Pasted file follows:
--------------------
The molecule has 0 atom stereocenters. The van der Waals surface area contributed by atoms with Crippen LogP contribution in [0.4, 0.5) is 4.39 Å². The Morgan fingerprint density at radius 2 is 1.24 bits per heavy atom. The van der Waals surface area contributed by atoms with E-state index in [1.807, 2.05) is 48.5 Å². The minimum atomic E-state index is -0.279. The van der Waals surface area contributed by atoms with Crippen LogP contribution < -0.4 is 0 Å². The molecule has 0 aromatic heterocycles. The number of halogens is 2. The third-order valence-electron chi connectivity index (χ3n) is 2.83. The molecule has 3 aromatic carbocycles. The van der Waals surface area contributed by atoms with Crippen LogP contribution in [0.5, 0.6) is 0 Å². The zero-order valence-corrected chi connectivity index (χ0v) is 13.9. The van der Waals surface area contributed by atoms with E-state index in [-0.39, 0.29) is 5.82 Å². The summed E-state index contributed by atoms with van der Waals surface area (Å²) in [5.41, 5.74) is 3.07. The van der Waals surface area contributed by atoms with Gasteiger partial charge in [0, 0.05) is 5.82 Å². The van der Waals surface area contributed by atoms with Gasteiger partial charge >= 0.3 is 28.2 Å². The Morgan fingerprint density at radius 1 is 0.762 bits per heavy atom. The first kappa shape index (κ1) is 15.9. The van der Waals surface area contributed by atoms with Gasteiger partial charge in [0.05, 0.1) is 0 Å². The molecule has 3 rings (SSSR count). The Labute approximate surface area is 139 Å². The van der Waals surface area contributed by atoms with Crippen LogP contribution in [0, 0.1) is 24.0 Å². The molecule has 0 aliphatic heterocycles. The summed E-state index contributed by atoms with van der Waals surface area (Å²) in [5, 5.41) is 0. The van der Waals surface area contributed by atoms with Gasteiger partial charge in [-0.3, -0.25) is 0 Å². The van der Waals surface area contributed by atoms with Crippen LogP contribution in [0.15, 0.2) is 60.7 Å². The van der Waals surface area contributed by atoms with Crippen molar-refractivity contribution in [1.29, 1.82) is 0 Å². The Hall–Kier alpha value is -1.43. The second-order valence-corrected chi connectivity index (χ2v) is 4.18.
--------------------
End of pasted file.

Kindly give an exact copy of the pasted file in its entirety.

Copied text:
The molecule has 0 atom stereocenters. The van der Waals surface area contributed by atoms with Crippen LogP contribution in [0.4, 0.5) is 4.39 Å². The Morgan fingerprint density at radius 2 is 1.24 bits per heavy atom. The van der Waals surface area contributed by atoms with E-state index in [1.807, 2.05) is 48.5 Å². The minimum atomic E-state index is -0.279. The van der Waals surface area contributed by atoms with Crippen LogP contribution < -0.4 is 0 Å². The molecule has 0 aromatic heterocycles. The number of halogens is 2. The third-order valence-electron chi connectivity index (χ3n) is 2.83. The molecule has 3 aromatic carbocycles. The van der Waals surface area contributed by atoms with Crippen LogP contribution in [0.5, 0.6) is 0 Å². The zero-order valence-corrected chi connectivity index (χ0v) is 13.9. The van der Waals surface area contributed by atoms with E-state index in [-0.39, 0.29) is 5.82 Å². The summed E-state index contributed by atoms with van der Waals surface area (Å²) in [5.41, 5.74) is 3.07. The van der Waals surface area contributed by atoms with Gasteiger partial charge in [0, 0.05) is 5.82 Å². The van der Waals surface area contributed by atoms with Gasteiger partial charge >= 0.3 is 28.2 Å². The Morgan fingerprint density at radius 1 is 0.762 bits per heavy atom. The first kappa shape index (κ1) is 15.9. The van der Waals surface area contributed by atoms with Gasteiger partial charge in [0.05, 0.1) is 0 Å². The molecule has 3 rings (SSSR count). The Labute approximate surface area is 139 Å². The van der Waals surface area contributed by atoms with Crippen LogP contribution in [0, 0.1) is 24.0 Å². The molecule has 0 aliphatic heterocycles. The summed E-state index contributed by atoms with van der Waals surface area (Å²) in [5, 5.41) is 0. The van der Waals surface area contributed by atoms with Gasteiger partial charge in [-0.3, -0.25) is 0 Å². The van der Waals surface area contributed by atoms with Crippen LogP contribution in [0.15, 0.2) is 60.7 Å². The van der Waals surface area contributed by atoms with Crippen molar-refractivity contribution in [1.29, 1.82) is 0 Å². The Hall–Kier alpha value is -1.43. The second-order valence-corrected chi connectivity index (χ2v) is 4.18.